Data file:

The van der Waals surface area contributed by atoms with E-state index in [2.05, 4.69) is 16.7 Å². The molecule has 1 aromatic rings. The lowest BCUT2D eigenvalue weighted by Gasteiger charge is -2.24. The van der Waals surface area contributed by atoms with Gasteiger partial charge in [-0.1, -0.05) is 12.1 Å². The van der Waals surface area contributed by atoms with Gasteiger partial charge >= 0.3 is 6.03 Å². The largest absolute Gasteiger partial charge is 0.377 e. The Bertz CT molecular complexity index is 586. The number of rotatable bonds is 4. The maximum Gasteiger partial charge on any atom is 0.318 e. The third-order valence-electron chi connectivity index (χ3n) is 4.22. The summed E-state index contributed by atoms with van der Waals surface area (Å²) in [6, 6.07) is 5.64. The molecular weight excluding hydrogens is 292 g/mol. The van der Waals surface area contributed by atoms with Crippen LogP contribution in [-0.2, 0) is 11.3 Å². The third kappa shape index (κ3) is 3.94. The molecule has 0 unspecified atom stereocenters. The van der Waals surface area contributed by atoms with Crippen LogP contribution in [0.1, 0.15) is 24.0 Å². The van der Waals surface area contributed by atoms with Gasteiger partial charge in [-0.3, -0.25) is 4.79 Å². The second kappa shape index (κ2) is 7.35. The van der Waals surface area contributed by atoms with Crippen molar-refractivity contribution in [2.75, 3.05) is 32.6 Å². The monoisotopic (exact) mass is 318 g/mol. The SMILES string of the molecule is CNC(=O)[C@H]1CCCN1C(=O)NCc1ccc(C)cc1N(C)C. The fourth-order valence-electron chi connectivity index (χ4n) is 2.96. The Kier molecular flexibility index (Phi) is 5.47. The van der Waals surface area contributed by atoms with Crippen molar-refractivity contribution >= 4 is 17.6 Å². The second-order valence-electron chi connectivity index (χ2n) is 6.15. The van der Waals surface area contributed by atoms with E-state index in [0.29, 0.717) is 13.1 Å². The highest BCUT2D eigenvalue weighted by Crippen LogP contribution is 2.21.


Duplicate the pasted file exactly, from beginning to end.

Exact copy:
The van der Waals surface area contributed by atoms with E-state index in [2.05, 4.69) is 16.7 Å². The molecule has 1 aromatic rings. The lowest BCUT2D eigenvalue weighted by Gasteiger charge is -2.24. The van der Waals surface area contributed by atoms with Gasteiger partial charge in [-0.1, -0.05) is 12.1 Å². The van der Waals surface area contributed by atoms with Gasteiger partial charge >= 0.3 is 6.03 Å². The largest absolute Gasteiger partial charge is 0.377 e. The Bertz CT molecular complexity index is 586. The number of rotatable bonds is 4. The maximum Gasteiger partial charge on any atom is 0.318 e. The third-order valence-electron chi connectivity index (χ3n) is 4.22. The summed E-state index contributed by atoms with van der Waals surface area (Å²) in [6, 6.07) is 5.64. The molecular weight excluding hydrogens is 292 g/mol. The van der Waals surface area contributed by atoms with Crippen LogP contribution in [-0.2, 0) is 11.3 Å². The third kappa shape index (κ3) is 3.94. The molecule has 0 unspecified atom stereocenters. The van der Waals surface area contributed by atoms with Crippen LogP contribution in [0.1, 0.15) is 24.0 Å². The van der Waals surface area contributed by atoms with Gasteiger partial charge in [-0.3, -0.25) is 4.79 Å². The second kappa shape index (κ2) is 7.35. The van der Waals surface area contributed by atoms with Crippen molar-refractivity contribution in [2.75, 3.05) is 32.6 Å². The monoisotopic (exact) mass is 318 g/mol. The SMILES string of the molecule is CNC(=O)[C@H]1CCCN1C(=O)NCc1ccc(C)cc1N(C)C. The fourth-order valence-electron chi connectivity index (χ4n) is 2.96. The Kier molecular flexibility index (Phi) is 5.47. The van der Waals surface area contributed by atoms with Crippen molar-refractivity contribution >= 4 is 17.6 Å². The second-order valence-electron chi connectivity index (χ2n) is 6.15. The van der Waals surface area contributed by atoms with E-state index in [0.29, 0.717) is 13.1 Å². The highest BCUT2D eigenvalue weighted by Crippen LogP contribution is 2.21.